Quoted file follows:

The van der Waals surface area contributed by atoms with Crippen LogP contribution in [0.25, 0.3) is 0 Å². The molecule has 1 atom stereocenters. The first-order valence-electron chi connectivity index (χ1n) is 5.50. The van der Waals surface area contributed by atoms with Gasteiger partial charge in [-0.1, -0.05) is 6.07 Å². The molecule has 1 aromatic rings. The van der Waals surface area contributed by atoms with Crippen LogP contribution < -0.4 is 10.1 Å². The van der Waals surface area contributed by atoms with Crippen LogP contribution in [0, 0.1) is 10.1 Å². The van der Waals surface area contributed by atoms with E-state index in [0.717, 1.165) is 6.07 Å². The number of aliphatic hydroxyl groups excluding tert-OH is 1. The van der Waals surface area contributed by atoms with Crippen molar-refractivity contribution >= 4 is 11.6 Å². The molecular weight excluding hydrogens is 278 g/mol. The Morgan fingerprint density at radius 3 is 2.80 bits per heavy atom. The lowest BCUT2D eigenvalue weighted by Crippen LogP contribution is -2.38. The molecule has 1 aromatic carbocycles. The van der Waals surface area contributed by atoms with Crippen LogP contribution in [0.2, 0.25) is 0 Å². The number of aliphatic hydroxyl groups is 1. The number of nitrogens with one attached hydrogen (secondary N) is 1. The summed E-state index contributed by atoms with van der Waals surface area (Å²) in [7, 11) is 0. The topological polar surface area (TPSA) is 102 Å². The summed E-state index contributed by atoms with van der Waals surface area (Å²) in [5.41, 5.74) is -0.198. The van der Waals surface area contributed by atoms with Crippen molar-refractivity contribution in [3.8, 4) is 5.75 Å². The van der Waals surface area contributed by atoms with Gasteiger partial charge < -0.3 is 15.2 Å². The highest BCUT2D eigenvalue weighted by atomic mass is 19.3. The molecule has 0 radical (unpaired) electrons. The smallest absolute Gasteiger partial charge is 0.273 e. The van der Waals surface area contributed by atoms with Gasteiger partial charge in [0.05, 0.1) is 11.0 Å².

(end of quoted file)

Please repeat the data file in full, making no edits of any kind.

The van der Waals surface area contributed by atoms with Crippen LogP contribution in [0.25, 0.3) is 0 Å². The molecule has 1 atom stereocenters. The first-order valence-electron chi connectivity index (χ1n) is 5.50. The van der Waals surface area contributed by atoms with Gasteiger partial charge in [-0.1, -0.05) is 6.07 Å². The molecule has 1 aromatic rings. The van der Waals surface area contributed by atoms with Crippen LogP contribution < -0.4 is 10.1 Å². The van der Waals surface area contributed by atoms with Crippen LogP contribution in [0, 0.1) is 10.1 Å². The van der Waals surface area contributed by atoms with E-state index in [0.717, 1.165) is 6.07 Å². The number of aliphatic hydroxyl groups excluding tert-OH is 1. The van der Waals surface area contributed by atoms with Crippen molar-refractivity contribution >= 4 is 11.6 Å². The molecular weight excluding hydrogens is 278 g/mol. The Morgan fingerprint density at radius 3 is 2.80 bits per heavy atom. The lowest BCUT2D eigenvalue weighted by Crippen LogP contribution is -2.38. The molecule has 1 aromatic carbocycles. The van der Waals surface area contributed by atoms with Crippen LogP contribution in [0.2, 0.25) is 0 Å². The number of aliphatic hydroxyl groups is 1. The number of nitrogens with one attached hydrogen (secondary N) is 1. The summed E-state index contributed by atoms with van der Waals surface area (Å²) in [7, 11) is 0. The topological polar surface area (TPSA) is 102 Å². The summed E-state index contributed by atoms with van der Waals surface area (Å²) in [5.41, 5.74) is -0.198. The van der Waals surface area contributed by atoms with Crippen molar-refractivity contribution in [3.8, 4) is 5.75 Å². The van der Waals surface area contributed by atoms with Gasteiger partial charge < -0.3 is 15.2 Å². The highest BCUT2D eigenvalue weighted by atomic mass is 19.3. The molecule has 0 radical (unpaired) electrons. The smallest absolute Gasteiger partial charge is 0.273 e. The van der Waals surface area contributed by atoms with Gasteiger partial charge in [0.05, 0.1) is 11.0 Å².